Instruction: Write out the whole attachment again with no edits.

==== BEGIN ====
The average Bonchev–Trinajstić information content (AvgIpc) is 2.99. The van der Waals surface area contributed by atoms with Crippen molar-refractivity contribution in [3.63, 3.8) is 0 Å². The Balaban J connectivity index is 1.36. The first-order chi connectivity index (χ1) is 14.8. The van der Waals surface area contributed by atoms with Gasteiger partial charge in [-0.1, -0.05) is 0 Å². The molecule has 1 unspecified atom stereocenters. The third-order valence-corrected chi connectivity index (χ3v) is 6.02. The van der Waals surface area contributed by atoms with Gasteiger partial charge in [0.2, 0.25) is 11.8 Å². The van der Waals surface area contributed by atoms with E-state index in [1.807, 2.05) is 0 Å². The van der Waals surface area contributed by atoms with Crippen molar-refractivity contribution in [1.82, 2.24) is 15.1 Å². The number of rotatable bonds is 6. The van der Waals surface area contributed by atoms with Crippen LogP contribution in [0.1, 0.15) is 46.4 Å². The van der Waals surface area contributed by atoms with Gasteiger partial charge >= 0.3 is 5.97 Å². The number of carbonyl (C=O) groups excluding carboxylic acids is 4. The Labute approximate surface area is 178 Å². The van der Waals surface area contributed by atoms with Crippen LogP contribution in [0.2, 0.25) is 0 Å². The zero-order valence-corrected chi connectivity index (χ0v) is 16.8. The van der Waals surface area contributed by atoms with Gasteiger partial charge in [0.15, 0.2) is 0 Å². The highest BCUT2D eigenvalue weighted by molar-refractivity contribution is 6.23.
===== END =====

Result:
The average Bonchev–Trinajstić information content (AvgIpc) is 2.99. The van der Waals surface area contributed by atoms with Crippen molar-refractivity contribution in [3.63, 3.8) is 0 Å². The Balaban J connectivity index is 1.36. The first-order chi connectivity index (χ1) is 14.8. The van der Waals surface area contributed by atoms with Gasteiger partial charge in [-0.1, -0.05) is 0 Å². The molecule has 1 unspecified atom stereocenters. The third-order valence-corrected chi connectivity index (χ3v) is 6.02. The van der Waals surface area contributed by atoms with Gasteiger partial charge in [0.2, 0.25) is 11.8 Å². The van der Waals surface area contributed by atoms with E-state index in [1.807, 2.05) is 0 Å². The van der Waals surface area contributed by atoms with Crippen molar-refractivity contribution in [1.82, 2.24) is 15.1 Å². The number of rotatable bonds is 6. The van der Waals surface area contributed by atoms with Crippen LogP contribution in [0.1, 0.15) is 46.4 Å². The van der Waals surface area contributed by atoms with Gasteiger partial charge >= 0.3 is 5.97 Å². The number of carbonyl (C=O) groups excluding carboxylic acids is 4. The Labute approximate surface area is 178 Å². The van der Waals surface area contributed by atoms with Crippen LogP contribution in [0.2, 0.25) is 0 Å². The zero-order valence-corrected chi connectivity index (χ0v) is 16.8. The van der Waals surface area contributed by atoms with Gasteiger partial charge in [0.15, 0.2) is 0 Å². The highest BCUT2D eigenvalue weighted by molar-refractivity contribution is 6.23.